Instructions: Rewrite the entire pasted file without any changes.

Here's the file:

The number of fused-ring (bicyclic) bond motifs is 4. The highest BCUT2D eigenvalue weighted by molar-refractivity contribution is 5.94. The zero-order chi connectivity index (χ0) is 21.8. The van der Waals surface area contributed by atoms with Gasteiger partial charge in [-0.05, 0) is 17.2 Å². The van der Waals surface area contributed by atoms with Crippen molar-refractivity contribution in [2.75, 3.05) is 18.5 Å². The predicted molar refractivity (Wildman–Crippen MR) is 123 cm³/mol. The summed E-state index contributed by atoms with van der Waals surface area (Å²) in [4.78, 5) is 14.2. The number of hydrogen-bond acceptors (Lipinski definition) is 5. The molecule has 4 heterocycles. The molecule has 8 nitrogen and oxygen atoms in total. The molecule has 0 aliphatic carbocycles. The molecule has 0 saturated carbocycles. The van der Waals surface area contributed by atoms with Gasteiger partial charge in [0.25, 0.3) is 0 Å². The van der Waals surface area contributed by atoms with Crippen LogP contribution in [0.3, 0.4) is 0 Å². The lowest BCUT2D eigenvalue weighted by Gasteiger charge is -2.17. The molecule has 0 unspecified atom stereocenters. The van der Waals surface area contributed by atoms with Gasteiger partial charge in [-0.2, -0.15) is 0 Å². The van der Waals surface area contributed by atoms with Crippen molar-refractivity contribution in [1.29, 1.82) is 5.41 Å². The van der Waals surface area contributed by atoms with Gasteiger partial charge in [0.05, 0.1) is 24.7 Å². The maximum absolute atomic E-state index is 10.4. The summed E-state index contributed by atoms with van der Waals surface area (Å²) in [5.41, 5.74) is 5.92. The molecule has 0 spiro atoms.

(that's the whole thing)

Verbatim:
The number of fused-ring (bicyclic) bond motifs is 4. The highest BCUT2D eigenvalue weighted by molar-refractivity contribution is 5.94. The zero-order chi connectivity index (χ0) is 21.8. The van der Waals surface area contributed by atoms with Gasteiger partial charge in [-0.05, 0) is 17.2 Å². The van der Waals surface area contributed by atoms with Crippen molar-refractivity contribution in [2.75, 3.05) is 18.5 Å². The predicted molar refractivity (Wildman–Crippen MR) is 123 cm³/mol. The summed E-state index contributed by atoms with van der Waals surface area (Å²) in [4.78, 5) is 14.2. The number of hydrogen-bond acceptors (Lipinski definition) is 5. The molecule has 4 heterocycles. The molecule has 8 nitrogen and oxygen atoms in total. The molecule has 0 aliphatic carbocycles. The molecule has 0 saturated carbocycles. The van der Waals surface area contributed by atoms with Gasteiger partial charge in [0.25, 0.3) is 0 Å². The van der Waals surface area contributed by atoms with Crippen LogP contribution in [0.3, 0.4) is 0 Å². The lowest BCUT2D eigenvalue weighted by Gasteiger charge is -2.17. The molecule has 0 unspecified atom stereocenters. The van der Waals surface area contributed by atoms with Gasteiger partial charge in [-0.2, -0.15) is 0 Å². The van der Waals surface area contributed by atoms with Crippen molar-refractivity contribution in [1.29, 1.82) is 5.41 Å². The van der Waals surface area contributed by atoms with Gasteiger partial charge in [0.05, 0.1) is 24.7 Å². The maximum absolute atomic E-state index is 10.4. The summed E-state index contributed by atoms with van der Waals surface area (Å²) in [5.41, 5.74) is 5.92. The molecule has 0 spiro atoms.